For example, you can use "--enable-languages=c++,fortran" if you are only interested in C++ and fortran languages support

Additional useful configure options

  • Specify where a gcc's OpenMP runtime library libgomp.a is located. Only GCC 4.4 (and after)'s gomp lib should be used to have OpenMP 3.0 support
    • --with-gomp_omp_runtime_library=/usr/apps/gcc/4.4.1/lib/

By default, ROSE is configured with GCC's -O2 and -g options by default so the translators shipped with ROSE should already have some debugging information available. But some variables may be optimized away. To preserve the max debugging information, you may have to reconfigure/recompile rose to turn off GCC optimizations.

  • --with-C_OPTIMIZE=-O0 --with-CXX_OPTIMIZE=-O0 // in the configuration option list
  • --without-CXX_OPTIMIZE --without-C_OPTIMIZE // alternative method
  • --with-C_OPTIMIZE=no --with-CXX_OPTIMIZE=no // third way

To enable more comprehensive testing when typing make check


If you are interested in the OpenMP lowering translation in ROSE and let it automatically link with GCC's libgomp.a, you should add one more option

  • --with-gomp_omp_runtime_library=/usr/lib/gcc/x86_64-redhat-linux/4.4.5/

Other useful options

  • --enable-boost-version-check=false // disable boost version check

EDG version edit

Note: C++11 input files to ROSE are NOT supported using EDG 4.9 configuration with GNU compilers 4.9 and greater (configure ROSE using EDG 4.12)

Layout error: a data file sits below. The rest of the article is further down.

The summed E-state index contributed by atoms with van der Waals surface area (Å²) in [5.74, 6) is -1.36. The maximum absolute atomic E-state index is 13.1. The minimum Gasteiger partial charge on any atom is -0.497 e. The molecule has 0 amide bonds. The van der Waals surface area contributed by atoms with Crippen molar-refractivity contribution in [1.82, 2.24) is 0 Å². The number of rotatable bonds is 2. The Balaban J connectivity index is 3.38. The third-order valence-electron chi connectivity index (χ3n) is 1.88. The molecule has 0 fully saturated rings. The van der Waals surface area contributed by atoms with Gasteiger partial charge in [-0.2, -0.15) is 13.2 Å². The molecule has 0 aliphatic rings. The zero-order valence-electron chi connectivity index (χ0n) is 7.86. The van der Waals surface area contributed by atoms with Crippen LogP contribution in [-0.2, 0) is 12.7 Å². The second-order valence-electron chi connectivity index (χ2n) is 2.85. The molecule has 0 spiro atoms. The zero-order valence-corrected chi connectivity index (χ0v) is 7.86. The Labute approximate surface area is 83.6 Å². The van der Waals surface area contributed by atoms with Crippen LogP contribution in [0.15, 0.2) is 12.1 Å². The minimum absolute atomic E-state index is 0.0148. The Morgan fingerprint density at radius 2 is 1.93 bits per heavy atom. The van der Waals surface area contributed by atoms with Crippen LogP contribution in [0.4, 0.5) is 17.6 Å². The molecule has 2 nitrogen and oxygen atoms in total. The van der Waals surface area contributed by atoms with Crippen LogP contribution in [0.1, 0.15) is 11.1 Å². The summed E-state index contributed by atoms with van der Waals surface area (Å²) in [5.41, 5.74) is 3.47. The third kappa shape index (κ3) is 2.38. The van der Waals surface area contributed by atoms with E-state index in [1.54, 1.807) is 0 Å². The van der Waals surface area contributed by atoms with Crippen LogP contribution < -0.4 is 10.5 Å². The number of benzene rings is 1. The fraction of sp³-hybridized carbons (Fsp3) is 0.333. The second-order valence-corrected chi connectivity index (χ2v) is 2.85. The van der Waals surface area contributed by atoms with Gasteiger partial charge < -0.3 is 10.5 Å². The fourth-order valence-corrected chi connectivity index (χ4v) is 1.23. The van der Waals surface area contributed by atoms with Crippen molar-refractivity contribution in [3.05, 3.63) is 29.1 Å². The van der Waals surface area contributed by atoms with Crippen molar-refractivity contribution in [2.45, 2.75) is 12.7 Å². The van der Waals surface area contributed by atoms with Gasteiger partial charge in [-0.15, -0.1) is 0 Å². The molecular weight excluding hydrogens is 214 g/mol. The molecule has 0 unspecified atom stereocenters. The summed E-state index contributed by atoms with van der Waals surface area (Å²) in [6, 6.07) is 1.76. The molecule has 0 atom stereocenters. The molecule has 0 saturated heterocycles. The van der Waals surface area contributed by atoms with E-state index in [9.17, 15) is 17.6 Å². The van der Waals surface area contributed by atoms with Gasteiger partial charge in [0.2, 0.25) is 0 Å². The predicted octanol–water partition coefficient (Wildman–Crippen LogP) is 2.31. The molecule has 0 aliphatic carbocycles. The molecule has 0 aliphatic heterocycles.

../sourcetree/configure --enable-edg_version=4.12

cmake edit

see more at ROSE Compiler Framework/cmake

EDG 4.x-based ROSE also supports cmake build system.

Here is the CMake command to configure ROSE:


  • boost
  • jdk: export JAVA_HOME=/home/demo/opt/jdk1.8.0_25/
  • libxml2

$ CC=gcc CXX=g++ cmake ../rose/ -DBOOST_ROOT="$BOOST_HOME" -Denable-cuda:BOOL=off -DCMAKE_BUILD_TYPE:STRING=Debug -DCMAKE_INSTALL_PREFIX:PATH="$(pwd)/../install"

Afterwards, simply run "make" and then "ctest".

make edit

In ROSE's build tree, type

 cd buildrose
 make core -j4  # This may take a long time depending on your machine configuration

will build the core ROSE, including, tutorials, projects, tests, and so on. -j4 means to use four processes to perform the build. You can have bigger numbers if your machine supports more concurrent processes. Still, the entire process will take hours to finish.

For most users, building should be enough for most of their work. In this case, just type

 make -C src/ -j4  # this is much faster. 

turn off silent build edit

By default, the Automake build system will use silent build to reduce screen output. Details about compilation/linking command lines and options are hidden. In case you want to see the full command lines, you can pass an option to make, like "make V=1".

More background information about this subject is available at

make check edit

Optionally, you can type make check to make sure the compiled rose pass all its shipped tests. This takes hours again to go through all make check rules within projects, tutorial, and tests directories.

To save time, you can just run partial tests under a selected directory, like the buildrose/tests

 make -C tests/ check -j4

make install edit